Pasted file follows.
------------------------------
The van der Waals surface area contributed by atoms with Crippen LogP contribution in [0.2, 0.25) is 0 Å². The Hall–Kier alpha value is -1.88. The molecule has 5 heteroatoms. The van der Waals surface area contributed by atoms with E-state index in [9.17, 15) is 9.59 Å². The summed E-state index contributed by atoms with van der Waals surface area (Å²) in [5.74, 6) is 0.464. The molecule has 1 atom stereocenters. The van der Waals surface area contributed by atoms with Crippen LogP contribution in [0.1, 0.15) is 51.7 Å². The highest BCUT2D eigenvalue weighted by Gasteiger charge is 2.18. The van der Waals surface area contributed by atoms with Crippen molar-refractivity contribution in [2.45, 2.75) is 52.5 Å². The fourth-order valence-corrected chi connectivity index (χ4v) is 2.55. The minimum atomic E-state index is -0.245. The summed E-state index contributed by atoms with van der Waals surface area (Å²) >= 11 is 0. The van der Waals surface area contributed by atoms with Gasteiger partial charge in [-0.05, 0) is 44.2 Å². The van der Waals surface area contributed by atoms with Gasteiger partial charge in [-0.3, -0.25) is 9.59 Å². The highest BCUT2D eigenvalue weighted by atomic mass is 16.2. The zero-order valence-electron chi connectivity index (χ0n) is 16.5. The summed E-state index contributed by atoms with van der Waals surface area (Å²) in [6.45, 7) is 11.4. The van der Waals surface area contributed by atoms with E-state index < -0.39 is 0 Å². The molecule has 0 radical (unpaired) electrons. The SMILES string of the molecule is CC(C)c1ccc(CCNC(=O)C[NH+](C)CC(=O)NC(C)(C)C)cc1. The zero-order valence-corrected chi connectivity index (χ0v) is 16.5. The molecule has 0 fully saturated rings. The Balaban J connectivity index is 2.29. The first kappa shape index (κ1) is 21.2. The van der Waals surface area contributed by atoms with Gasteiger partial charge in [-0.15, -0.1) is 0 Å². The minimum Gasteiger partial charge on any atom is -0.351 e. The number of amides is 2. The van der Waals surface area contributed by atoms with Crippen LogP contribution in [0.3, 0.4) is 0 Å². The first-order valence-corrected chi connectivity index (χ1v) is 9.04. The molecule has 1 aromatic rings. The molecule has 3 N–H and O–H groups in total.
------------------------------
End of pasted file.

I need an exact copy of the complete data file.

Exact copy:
The van der Waals surface area contributed by atoms with Crippen LogP contribution in [0.2, 0.25) is 0 Å². The Hall–Kier alpha value is -1.88. The molecule has 5 heteroatoms. The van der Waals surface area contributed by atoms with E-state index in [9.17, 15) is 9.59 Å². The summed E-state index contributed by atoms with van der Waals surface area (Å²) in [5.74, 6) is 0.464. The molecule has 1 atom stereocenters. The van der Waals surface area contributed by atoms with Crippen LogP contribution in [0.1, 0.15) is 51.7 Å². The highest BCUT2D eigenvalue weighted by Gasteiger charge is 2.18. The van der Waals surface area contributed by atoms with Crippen molar-refractivity contribution in [2.45, 2.75) is 52.5 Å². The fourth-order valence-corrected chi connectivity index (χ4v) is 2.55. The minimum atomic E-state index is -0.245. The summed E-state index contributed by atoms with van der Waals surface area (Å²) >= 11 is 0. The van der Waals surface area contributed by atoms with Gasteiger partial charge in [-0.05, 0) is 44.2 Å². The van der Waals surface area contributed by atoms with Gasteiger partial charge in [-0.3, -0.25) is 9.59 Å². The highest BCUT2D eigenvalue weighted by atomic mass is 16.2. The zero-order valence-electron chi connectivity index (χ0n) is 16.5. The summed E-state index contributed by atoms with van der Waals surface area (Å²) in [6.45, 7) is 11.4. The van der Waals surface area contributed by atoms with E-state index < -0.39 is 0 Å². The molecule has 0 radical (unpaired) electrons. The SMILES string of the molecule is CC(C)c1ccc(CCNC(=O)C[NH+](C)CC(=O)NC(C)(C)C)cc1. The zero-order valence-corrected chi connectivity index (χ0v) is 16.5. The molecule has 0 fully saturated rings. The Balaban J connectivity index is 2.29. The first kappa shape index (κ1) is 21.2. The van der Waals surface area contributed by atoms with Gasteiger partial charge in [-0.15, -0.1) is 0 Å². The minimum Gasteiger partial charge on any atom is -0.351 e. The number of amides is 2. The van der Waals surface area contributed by atoms with Crippen LogP contribution in [0.3, 0.4) is 0 Å². The first-order valence-corrected chi connectivity index (χ1v) is 9.04. The molecule has 1 aromatic rings. The molecule has 3 N–H and O–H groups in total.